What is Google Analytics 4 and do you need to switch today?

There’s a new kid in town when it comes to measuring web interactions. Ladies and gentlemen, please say hi to Google Analytics 4. Most of our clients wanted to know if they should switch to GA4 from Universal Analytics (we’ll just call it GA3 from now on). To help them and to help our community, we decided to prepare this guide. Now, if you’re in a huge rush, because you have to finish binge watching that show on Netflix, here’s the quick answer:

Our recommendation: No need to rush, but you should start experimenting with GA4. Just add it to your site and let it start collecting data. It will play nicely with your current Google Analytics setup and will give you plenty of options for a privacy-obsessed future.

For those of you who would like to learn more about GA4 and its quirky new way of measuring digital footprints, here are some more juicy details.

Top-level summary:
  • GA4 is the latest version of Google’s analytics solution. This time, it combines tracking web and app traffic analysis.
  • In addition to a very significant change in user interface, GA4 also brings a brand new way to track user interactions on your website. Google is clearly trying to “future proof” analytics for a future where user privacy considerations may severely limit the use of some existing technologies (e.g., cookies).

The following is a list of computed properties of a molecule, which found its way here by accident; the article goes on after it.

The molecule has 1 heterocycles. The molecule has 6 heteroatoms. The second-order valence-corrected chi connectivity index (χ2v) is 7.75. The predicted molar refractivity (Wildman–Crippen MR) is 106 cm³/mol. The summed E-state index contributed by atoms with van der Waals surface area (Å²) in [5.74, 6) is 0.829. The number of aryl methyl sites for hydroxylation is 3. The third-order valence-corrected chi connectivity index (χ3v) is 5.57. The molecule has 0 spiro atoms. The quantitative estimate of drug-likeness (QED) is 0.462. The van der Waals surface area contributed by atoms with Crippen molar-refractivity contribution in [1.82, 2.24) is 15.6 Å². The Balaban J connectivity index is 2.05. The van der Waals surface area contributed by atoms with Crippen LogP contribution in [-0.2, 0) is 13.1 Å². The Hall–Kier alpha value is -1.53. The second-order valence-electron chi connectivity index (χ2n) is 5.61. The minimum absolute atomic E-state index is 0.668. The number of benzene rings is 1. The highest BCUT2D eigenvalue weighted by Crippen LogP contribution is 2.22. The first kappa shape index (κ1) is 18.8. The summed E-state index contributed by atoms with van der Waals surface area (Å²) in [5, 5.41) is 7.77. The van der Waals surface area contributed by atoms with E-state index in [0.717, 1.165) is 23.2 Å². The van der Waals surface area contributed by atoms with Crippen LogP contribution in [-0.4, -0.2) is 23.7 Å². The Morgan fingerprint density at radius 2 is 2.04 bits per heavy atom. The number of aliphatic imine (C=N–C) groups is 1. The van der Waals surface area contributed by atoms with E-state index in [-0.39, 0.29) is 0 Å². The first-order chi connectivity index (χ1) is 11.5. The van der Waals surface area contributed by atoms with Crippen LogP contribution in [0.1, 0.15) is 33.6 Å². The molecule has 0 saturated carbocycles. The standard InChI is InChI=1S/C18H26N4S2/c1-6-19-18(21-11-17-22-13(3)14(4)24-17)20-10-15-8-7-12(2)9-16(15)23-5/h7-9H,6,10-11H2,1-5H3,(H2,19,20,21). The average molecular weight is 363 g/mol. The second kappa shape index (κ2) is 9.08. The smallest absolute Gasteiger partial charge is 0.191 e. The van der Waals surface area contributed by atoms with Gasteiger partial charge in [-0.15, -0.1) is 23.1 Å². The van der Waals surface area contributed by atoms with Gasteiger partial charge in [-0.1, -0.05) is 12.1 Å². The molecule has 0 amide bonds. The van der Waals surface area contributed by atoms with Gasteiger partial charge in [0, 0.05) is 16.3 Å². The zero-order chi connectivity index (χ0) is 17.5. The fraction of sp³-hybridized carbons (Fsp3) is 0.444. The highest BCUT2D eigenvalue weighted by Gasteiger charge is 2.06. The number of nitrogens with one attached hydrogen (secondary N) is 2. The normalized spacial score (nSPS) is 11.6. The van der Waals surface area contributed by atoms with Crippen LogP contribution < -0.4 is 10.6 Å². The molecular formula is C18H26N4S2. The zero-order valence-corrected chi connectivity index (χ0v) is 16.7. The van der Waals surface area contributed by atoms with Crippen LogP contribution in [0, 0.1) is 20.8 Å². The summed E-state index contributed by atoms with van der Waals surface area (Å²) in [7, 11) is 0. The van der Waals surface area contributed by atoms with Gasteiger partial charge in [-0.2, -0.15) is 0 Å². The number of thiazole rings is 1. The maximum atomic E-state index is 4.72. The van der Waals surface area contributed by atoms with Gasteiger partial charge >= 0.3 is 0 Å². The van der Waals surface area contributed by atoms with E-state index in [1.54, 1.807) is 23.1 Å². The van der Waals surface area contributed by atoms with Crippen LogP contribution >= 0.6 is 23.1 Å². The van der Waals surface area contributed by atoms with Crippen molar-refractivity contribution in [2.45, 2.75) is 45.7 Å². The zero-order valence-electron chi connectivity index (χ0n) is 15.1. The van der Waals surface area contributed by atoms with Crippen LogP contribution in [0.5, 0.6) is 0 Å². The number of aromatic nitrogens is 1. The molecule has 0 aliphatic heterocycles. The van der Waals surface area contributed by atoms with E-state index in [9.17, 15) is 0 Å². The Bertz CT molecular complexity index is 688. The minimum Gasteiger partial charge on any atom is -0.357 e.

• Despite reports to the contrary, Universal Analytics (GA3) is alive and well. Google will continue to support it for many years to come.
  • Special note on e-commerce tracking: good news, you don’t have to updata all those ecommerce data layers: GA4 is compatible with the UA ecommerce schema.

Why GA4? Why now?

Google believes that “every company is a data company”[1] and many industry trends seem to be pointing to a data-centric world, where properly measuring user interactions will become a key competitive advantage.

Today, properly measuring user interactions on your website (or your mobile app) is one of the keys to success in digital marketing. Google Analytics is one of the most popular tools for measurement. In October 2020, this tool got a big upgrade: Google Analytics 4 is officially here.

GA4 is designed to collect details on your users while striking a good balance for privacy and security aspects. You can use it to track many useful pieces of data: your traffic volume, performance of your marketing channels and the trend of your key performance indicators. While there are many legitimate concerns regarding user privacy, we firmly believe that responsible collection and use of sampled data will help everyone, especially the users.

Without reliable and consistent data, improving user experience would be a lot harder. We are happy to see that Google is taking these concerns seriously.

In March 2020, Apple caused a major shock in the digital advertising industry with the release of their latest operating system. After this update, many Apple devices started blocking third-party cookies that are essential for advertisers to track the performance of their ad investments. We see this as a glimpse of our digital future: users gaining more control on how advertisers and tech companies track their browsing habits and interests.